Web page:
How journalists “realize” facts: Epistemology in practice at press conferences

Yigal Godler, Zvi Reich

Research output: Contribution to journalArticlepeer-review

20 Scopus citations


The degree to which journalists realize their most basic societal role and provide fact-based accounts has been a point of contestation between several camps. While adherents to the notion of the social construction of reality have infused scholarly discourse with far-reaching doubts about journalists’ ability to report facts, emphasizing the arbitrariness of their practices, pragmatic theorists of knowledge and realists, a minority among journalism scholars, have distinguished between practices more and less conducive to the goal of truth. The current paper presents findings from an exploratory study conducted in Israel, in which news-gathering practices are directly observed at controversy-laden press conferences. This arena avails a thorough observation of journalist-source exchanges, without breaching the principle of source confidentiality. The practices observed are juxtaposed against the news products, alongside reporters’ own comments on their work and reasoning. We suggest that a pragmatic conception of knowledge among journalists is compatible with observable practices such as reporters’ questioning tactics and choices of interrogative emphases, more so than journalistic notions of realism and the social construction of reality.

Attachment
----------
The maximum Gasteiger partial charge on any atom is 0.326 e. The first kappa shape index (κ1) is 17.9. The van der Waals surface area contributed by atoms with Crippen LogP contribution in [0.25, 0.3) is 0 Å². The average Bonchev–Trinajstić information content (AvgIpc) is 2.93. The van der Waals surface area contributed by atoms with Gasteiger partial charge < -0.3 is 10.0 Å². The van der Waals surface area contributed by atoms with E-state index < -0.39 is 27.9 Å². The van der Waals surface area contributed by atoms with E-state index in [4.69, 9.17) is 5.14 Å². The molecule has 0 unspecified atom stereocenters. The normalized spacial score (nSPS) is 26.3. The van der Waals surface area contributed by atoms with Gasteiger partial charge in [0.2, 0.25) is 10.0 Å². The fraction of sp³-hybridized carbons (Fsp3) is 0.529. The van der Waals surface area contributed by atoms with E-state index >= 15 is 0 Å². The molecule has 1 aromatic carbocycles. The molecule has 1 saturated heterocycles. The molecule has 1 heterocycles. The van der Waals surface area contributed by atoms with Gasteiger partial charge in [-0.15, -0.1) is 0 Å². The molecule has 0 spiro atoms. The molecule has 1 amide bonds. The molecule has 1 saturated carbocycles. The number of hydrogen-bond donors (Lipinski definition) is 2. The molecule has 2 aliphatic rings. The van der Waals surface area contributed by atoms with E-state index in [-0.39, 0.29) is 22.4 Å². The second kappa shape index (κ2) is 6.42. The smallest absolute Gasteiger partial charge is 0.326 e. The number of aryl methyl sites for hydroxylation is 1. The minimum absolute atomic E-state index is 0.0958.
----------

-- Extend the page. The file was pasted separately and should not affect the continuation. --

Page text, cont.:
Original languageEnglish
Pages (from-to)674-689
Number of pages16
JournalJournalism Practice
Issue number6
StatePublished - 22 Apr 2013


  • Epistemology
  • Israel
  • Journalism
  • News practices
  • Pragmatism
  • Press conferences
  • Social construction of reality
  • Sociology of knowledge

ASJC Scopus subject areas

  • Communication


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